You can't ride hoverboards in New York anymore. (You never could.)
If you’ve been to New York lately, you've likely seen — or crashed into someone on — one of those electric "hoverboards." You were likely annoyed, and the City of New York (yes, that's city with a capital C) feels the same way.
The New York Police Department tweeted earlier this week: “Be advised that the electric hoverboard is illegal as per NYC Admin code 19-176.2." The tweet has since been deleted, but the New York Department of Transportation told Mashable that motorized self-balancing devices, including "segways, hoverboards and other personal transporters," are prohibited in New York City by New York State law.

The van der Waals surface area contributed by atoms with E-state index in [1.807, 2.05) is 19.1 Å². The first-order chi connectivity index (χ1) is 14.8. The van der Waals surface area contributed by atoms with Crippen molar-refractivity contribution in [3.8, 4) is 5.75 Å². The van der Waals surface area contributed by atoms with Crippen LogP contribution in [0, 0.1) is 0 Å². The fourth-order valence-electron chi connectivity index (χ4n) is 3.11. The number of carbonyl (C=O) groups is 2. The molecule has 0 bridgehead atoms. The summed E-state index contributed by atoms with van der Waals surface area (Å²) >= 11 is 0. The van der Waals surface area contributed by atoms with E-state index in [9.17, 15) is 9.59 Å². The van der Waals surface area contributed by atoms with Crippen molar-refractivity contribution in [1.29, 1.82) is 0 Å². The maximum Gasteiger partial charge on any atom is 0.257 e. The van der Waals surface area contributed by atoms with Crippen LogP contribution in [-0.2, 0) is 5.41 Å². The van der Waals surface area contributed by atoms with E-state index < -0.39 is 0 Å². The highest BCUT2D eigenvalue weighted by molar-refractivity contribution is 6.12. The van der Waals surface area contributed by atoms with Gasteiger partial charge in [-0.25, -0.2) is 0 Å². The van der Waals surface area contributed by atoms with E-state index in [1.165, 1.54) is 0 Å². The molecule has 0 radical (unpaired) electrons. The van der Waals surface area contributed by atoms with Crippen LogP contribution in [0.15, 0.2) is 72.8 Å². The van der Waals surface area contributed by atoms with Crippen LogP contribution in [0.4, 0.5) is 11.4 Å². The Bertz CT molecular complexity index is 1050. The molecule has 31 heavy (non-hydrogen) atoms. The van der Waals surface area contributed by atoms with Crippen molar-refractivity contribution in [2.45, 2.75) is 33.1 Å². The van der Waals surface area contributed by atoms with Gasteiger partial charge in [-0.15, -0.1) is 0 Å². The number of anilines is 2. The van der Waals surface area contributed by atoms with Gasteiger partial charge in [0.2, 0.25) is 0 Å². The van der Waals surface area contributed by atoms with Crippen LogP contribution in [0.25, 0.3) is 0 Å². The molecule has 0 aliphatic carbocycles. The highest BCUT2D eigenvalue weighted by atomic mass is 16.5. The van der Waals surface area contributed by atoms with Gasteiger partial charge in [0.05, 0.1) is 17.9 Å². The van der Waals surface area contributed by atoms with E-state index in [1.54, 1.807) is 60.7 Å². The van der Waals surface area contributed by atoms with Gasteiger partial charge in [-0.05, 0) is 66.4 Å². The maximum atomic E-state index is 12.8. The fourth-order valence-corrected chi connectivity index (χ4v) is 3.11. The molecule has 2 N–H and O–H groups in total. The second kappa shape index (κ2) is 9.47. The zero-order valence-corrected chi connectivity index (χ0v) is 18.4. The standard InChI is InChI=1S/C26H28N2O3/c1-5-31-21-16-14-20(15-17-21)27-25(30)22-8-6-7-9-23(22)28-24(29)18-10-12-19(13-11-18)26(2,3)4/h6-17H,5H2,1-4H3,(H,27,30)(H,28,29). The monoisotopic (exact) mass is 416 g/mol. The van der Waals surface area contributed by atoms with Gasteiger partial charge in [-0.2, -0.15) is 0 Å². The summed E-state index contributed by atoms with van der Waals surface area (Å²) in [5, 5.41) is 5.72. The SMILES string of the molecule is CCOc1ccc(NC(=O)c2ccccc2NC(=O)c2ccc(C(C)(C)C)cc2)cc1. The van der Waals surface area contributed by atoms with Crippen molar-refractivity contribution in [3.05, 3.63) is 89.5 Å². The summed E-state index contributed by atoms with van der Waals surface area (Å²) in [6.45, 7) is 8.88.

That law is hardly new; the only difference is the Department of Transportation clarifying that so-called "swagways" (or hoverboards) are now included under that law.
"Some of the devices are expressly prohibited but all of them would be considered motor vehicles under the NYS Vehicle and Traffic Law (VTL)," Jose Bayona, the deputy press secretary Press Secretary at NYDOT, told Mashable. "The VTL requires all motor vehicles to be registered with the NYSDMV (with an exception for ADA related use). Since none of them may be registered they are not permitted."
People found in violation may face fines up to $500 — or passive-aggressive glares. And it's not just New York; riding hoverboards is also illegal in the UK.
The law has had its fare share of backlash. Some pointed out that the code referred to wheeled devices with handlebars — which the motorized scooter does not have — or devices that travel over 15 miles per hour. The scooter maxes out at 6 mph.